It has now been surprisingly discovered that the "dripping" (as measured by both the 1/16" UL-94 and "flame bath" tests) of plasticized compositions of a polyphenylene ether resin and a plasticizer can be greatly retarded or completely prevented by the incorporation of microfibrillar poly(tetrafluoroethylene), in relatively small amounts. It has been previously proposed, in co-pending U.S. application Ser. No. 530,373, filed Dec. 6, 1974, assigned to the same assignee as herein, that poly(tetrafluoroethylene) acts as an effective drip-retarding agent for self-extinguishing polyphenylene ether compositions which contain flame retarding agents. However, it has not been previously recognized that a particular kind of poly(tetrafluoroethylene), namely microfibrillar poly(tetrafluoroethylene), is a remarkably effective drip-retarding agent in plasticized polyphenylene ether compositions, even in the absence of flame retarding additives.
Accordingly, the present invention provides in its broadest aspects, a drip-retardant plasticized thermoplastic composition which comprises, in admixture:
(a) a polyphenylene ether resin;
(b) a plasticizer in an amount at least sufficient to provide a plasticized composition after molding; and
(c) a microfibrillar poly(tetrafluoroethylene) resin in an amount at least sufficient to render said thermoplastic composition non-dripping when molten and/or burning.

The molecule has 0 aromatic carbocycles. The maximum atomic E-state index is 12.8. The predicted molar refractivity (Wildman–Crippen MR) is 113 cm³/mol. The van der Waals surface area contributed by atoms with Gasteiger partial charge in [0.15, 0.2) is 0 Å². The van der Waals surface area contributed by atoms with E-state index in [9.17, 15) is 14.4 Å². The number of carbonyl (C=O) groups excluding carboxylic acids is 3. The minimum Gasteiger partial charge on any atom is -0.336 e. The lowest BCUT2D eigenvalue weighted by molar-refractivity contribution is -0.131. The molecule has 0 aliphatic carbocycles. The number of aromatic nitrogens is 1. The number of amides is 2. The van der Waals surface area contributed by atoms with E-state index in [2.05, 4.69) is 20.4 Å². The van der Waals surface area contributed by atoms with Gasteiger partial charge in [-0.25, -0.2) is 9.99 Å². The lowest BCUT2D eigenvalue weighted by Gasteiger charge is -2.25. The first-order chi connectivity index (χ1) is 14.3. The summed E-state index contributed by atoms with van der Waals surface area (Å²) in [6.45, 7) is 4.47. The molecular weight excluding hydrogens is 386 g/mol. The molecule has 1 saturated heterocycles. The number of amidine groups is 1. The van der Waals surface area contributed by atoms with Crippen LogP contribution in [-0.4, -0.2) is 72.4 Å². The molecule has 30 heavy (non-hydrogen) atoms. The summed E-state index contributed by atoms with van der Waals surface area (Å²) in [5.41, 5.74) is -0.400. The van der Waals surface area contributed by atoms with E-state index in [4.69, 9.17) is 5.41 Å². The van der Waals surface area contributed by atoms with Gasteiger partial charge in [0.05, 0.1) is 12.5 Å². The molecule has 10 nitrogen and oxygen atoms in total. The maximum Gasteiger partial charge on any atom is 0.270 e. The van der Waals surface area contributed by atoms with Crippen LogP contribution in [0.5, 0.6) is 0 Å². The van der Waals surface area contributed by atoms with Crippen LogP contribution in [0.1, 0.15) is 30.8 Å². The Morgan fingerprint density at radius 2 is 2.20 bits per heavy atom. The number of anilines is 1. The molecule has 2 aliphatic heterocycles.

As employed herein the term "plasticized" is used to describe compositions having a sufficient amount of a plasticizer which reduces the temperature required for extrusion by at least 50° to 100° F. as compared to the analagous unplasticized compositions.
The polyphenylene ether resin (a) is preferably of the type having the structural formula: ##STR1## wherein the oxygen ether atom of one unit is connected to the benzene nucleus of the next adjoining unit, n is a positive integer and is at least 50, and each Q is a monovalent substituent selected from the group consisting of hydrogen, halogen, hydrocarbon radicals free of a tertiary alpha-carbon atom, halohydrocarbon radicals having at least two carbon atoms between the halogen atom and the phenyl nucleus, hydrocarbonoxy radicals and halohydrocarbonoxy radicals having at least two carbon atoms between the halogen atom and the phenyl nucleus.
A more preferred class of polyphenylene ether resins for the compositions of this invention includes those of the above formula wherein each Q is alkyl, most preferably having from 1 to 4 carbon atoms. Illustratively, members of this class include poly(2,6-dimethyl-1,4-phenylene)ether; poly(2,6-diethyl-1,4-phenylene)ether; poly(2-methyl-6-ethyl-1,4-phenylene)ether; poly(2-methyl-6-propyl-1,4-phenylene)ether; poly(2,6-dipropyl-1,4-phenylene)ether; poly(2-ethyl-6-propyl-1,4-phenylene)ether; and the like.